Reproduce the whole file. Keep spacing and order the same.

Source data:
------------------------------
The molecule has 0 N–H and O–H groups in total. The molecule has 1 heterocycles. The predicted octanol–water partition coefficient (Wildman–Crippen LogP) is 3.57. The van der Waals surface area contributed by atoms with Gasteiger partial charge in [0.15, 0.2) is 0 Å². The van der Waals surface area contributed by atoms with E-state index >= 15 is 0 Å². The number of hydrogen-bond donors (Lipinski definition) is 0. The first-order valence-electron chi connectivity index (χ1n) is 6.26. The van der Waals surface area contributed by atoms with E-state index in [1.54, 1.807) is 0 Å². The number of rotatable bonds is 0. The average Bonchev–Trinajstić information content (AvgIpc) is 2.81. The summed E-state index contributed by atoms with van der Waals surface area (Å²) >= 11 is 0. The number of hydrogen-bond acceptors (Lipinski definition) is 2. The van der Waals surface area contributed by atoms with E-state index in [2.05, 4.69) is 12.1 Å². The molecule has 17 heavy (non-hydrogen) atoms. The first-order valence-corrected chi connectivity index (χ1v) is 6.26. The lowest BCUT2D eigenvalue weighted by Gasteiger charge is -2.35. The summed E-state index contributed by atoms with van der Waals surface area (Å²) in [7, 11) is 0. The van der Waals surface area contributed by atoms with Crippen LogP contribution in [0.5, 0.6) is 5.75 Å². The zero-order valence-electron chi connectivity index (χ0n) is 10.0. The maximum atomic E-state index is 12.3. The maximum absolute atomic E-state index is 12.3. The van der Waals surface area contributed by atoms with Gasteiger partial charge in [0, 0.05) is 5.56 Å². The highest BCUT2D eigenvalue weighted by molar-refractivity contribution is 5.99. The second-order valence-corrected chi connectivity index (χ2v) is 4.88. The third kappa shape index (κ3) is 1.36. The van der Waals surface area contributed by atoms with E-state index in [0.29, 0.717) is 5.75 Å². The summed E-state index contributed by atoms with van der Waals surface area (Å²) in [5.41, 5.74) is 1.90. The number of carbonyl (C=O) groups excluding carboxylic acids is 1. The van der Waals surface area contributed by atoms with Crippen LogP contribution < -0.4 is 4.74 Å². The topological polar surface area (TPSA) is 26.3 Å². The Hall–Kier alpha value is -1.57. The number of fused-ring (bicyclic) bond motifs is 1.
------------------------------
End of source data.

The molecule has 0 N–H and O–H groups in total. The molecule has 1 heterocycles. The predicted octanol–water partition coefficient (Wildman–Crippen LogP) is 3.57. The van der Waals surface area contributed by atoms with Gasteiger partial charge in [0.15, 0.2) is 0 Å². The van der Waals surface area contributed by atoms with E-state index >= 15 is 0 Å². The number of hydrogen-bond donors (Lipinski definition) is 0. The first-order valence-electron chi connectivity index (χ1n) is 6.26. The van der Waals surface area contributed by atoms with E-state index in [1.54, 1.807) is 0 Å². The number of rotatable bonds is 0. The average Bonchev–Trinajstić information content (AvgIpc) is 2.81. The summed E-state index contributed by atoms with van der Waals surface area (Å²) >= 11 is 0. The number of hydrogen-bond acceptors (Lipinski definition) is 2. The van der Waals surface area contributed by atoms with E-state index in [2.05, 4.69) is 12.1 Å². The molecule has 17 heavy (non-hydrogen) atoms. The first-order valence-corrected chi connectivity index (χ1v) is 6.26. The lowest BCUT2D eigenvalue weighted by Gasteiger charge is -2.35. The summed E-state index contributed by atoms with van der Waals surface area (Å²) in [7, 11) is 0. The van der Waals surface area contributed by atoms with Crippen LogP contribution in [0.5, 0.6) is 5.75 Å². The zero-order valence-electron chi connectivity index (χ0n) is 10.0. The maximum atomic E-state index is 12.3. The maximum absolute atomic E-state index is 12.3. The van der Waals surface area contributed by atoms with Gasteiger partial charge in [0, 0.05) is 5.56 Å². The highest BCUT2D eigenvalue weighted by molar-refractivity contribution is 5.99. The second-order valence-corrected chi connectivity index (χ2v) is 4.88. The third kappa shape index (κ3) is 1.36. The van der Waals surface area contributed by atoms with E-state index in [0.29, 0.717) is 5.75 Å². The summed E-state index contributed by atoms with van der Waals surface area (Å²) in [5.41, 5.74) is 1.90. The number of carbonyl (C=O) groups excluding carboxylic acids is 1. The van der Waals surface area contributed by atoms with Crippen LogP contribution < -0.4 is 4.74 Å². The topological polar surface area (TPSA) is 26.3 Å². The Hall–Kier alpha value is -1.57. The number of fused-ring (bicyclic) bond motifs is 1.